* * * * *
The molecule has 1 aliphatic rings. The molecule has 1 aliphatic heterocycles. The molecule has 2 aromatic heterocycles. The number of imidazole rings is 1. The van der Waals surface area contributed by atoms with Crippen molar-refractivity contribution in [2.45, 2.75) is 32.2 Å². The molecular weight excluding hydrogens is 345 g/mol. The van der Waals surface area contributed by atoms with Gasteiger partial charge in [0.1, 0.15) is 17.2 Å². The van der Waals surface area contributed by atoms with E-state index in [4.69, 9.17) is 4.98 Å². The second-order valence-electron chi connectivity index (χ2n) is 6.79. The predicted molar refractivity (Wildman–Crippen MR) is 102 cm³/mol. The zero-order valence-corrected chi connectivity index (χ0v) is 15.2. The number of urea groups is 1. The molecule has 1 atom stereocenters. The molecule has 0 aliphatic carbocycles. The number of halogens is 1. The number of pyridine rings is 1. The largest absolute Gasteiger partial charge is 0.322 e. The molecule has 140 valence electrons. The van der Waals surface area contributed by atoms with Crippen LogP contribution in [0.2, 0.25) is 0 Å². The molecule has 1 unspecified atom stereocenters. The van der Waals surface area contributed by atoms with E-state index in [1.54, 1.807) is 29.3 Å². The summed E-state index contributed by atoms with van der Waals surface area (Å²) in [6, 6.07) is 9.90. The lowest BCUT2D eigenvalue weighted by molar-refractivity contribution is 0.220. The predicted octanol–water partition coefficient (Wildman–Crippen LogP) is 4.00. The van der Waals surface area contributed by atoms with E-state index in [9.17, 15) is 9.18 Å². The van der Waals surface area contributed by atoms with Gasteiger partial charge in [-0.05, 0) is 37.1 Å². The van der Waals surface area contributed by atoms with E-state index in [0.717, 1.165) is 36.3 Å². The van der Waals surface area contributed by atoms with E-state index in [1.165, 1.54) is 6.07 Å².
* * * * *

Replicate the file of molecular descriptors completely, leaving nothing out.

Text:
The molecule has 1 aliphatic rings. The molecule has 1 aliphatic heterocycles. The molecule has 2 aromatic heterocycles. The number of imidazole rings is 1. The van der Waals surface area contributed by atoms with Crippen molar-refractivity contribution in [2.45, 2.75) is 32.2 Å². The molecular weight excluding hydrogens is 345 g/mol. The van der Waals surface area contributed by atoms with Gasteiger partial charge in [0.1, 0.15) is 17.2 Å². The van der Waals surface area contributed by atoms with E-state index in [4.69, 9.17) is 4.98 Å². The second-order valence-electron chi connectivity index (χ2n) is 6.79. The predicted molar refractivity (Wildman–Crippen MR) is 102 cm³/mol. The zero-order valence-corrected chi connectivity index (χ0v) is 15.2. The number of urea groups is 1. The molecule has 1 atom stereocenters. The molecule has 0 aliphatic carbocycles. The number of halogens is 1. The number of pyridine rings is 1. The largest absolute Gasteiger partial charge is 0.322 e. The molecule has 140 valence electrons. The van der Waals surface area contributed by atoms with Crippen LogP contribution in [0.2, 0.25) is 0 Å². The molecule has 1 unspecified atom stereocenters. The van der Waals surface area contributed by atoms with E-state index in [1.54, 1.807) is 29.3 Å². The summed E-state index contributed by atoms with van der Waals surface area (Å²) in [6, 6.07) is 9.90. The lowest BCUT2D eigenvalue weighted by molar-refractivity contribution is 0.220. The predicted octanol–water partition coefficient (Wildman–Crippen LogP) is 4.00. The van der Waals surface area contributed by atoms with E-state index in [9.17, 15) is 9.18 Å². The van der Waals surface area contributed by atoms with Gasteiger partial charge in [-0.05, 0) is 37.1 Å². The van der Waals surface area contributed by atoms with E-state index in [0.717, 1.165) is 36.3 Å². The van der Waals surface area contributed by atoms with E-state index in [1.165, 1.54) is 6.07 Å².